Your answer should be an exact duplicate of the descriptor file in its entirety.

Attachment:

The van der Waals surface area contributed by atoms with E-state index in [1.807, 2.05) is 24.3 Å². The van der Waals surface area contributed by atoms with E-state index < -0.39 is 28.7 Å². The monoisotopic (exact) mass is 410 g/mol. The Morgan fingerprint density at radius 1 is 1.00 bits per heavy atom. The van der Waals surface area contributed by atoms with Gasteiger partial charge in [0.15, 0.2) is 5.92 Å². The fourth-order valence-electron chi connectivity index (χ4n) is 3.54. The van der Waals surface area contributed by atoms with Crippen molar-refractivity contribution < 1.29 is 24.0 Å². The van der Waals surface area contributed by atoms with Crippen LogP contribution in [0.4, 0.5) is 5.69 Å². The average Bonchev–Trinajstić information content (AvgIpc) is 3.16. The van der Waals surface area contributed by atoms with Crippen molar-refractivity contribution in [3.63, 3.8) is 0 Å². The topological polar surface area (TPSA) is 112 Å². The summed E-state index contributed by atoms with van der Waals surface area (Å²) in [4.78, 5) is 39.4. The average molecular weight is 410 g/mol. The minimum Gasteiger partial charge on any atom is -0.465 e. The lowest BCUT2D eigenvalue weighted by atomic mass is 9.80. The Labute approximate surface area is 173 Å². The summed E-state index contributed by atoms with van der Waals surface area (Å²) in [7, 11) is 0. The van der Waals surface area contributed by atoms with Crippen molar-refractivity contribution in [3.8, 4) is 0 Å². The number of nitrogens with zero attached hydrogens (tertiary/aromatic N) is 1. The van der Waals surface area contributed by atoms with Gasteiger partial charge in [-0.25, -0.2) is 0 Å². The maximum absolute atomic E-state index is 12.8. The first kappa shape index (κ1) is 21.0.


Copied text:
The van der Waals surface area contributed by atoms with E-state index in [1.807, 2.05) is 24.3 Å². The van der Waals surface area contributed by atoms with E-state index < -0.39 is 28.7 Å². The monoisotopic (exact) mass is 410 g/mol. The Morgan fingerprint density at radius 1 is 1.00 bits per heavy atom. The van der Waals surface area contributed by atoms with Gasteiger partial charge in [0.15, 0.2) is 5.92 Å². The fourth-order valence-electron chi connectivity index (χ4n) is 3.54. The van der Waals surface area contributed by atoms with Crippen molar-refractivity contribution < 1.29 is 24.0 Å². The van der Waals surface area contributed by atoms with Crippen LogP contribution in [0.4, 0.5) is 5.69 Å². The average Bonchev–Trinajstić information content (AvgIpc) is 3.16. The van der Waals surface area contributed by atoms with Crippen molar-refractivity contribution in [3.63, 3.8) is 0 Å². The topological polar surface area (TPSA) is 112 Å². The summed E-state index contributed by atoms with van der Waals surface area (Å²) in [4.78, 5) is 39.4. The average molecular weight is 410 g/mol. The minimum Gasteiger partial charge on any atom is -0.465 e. The lowest BCUT2D eigenvalue weighted by atomic mass is 9.80. The Labute approximate surface area is 173 Å². The summed E-state index contributed by atoms with van der Waals surface area (Å²) in [7, 11) is 0. The van der Waals surface area contributed by atoms with Crippen molar-refractivity contribution in [3.8, 4) is 0 Å². The number of nitrogens with zero attached hydrogens (tertiary/aromatic N) is 1. The van der Waals surface area contributed by atoms with Gasteiger partial charge in [-0.25, -0.2) is 0 Å². The maximum absolute atomic E-state index is 12.8. The first kappa shape index (κ1) is 21.0.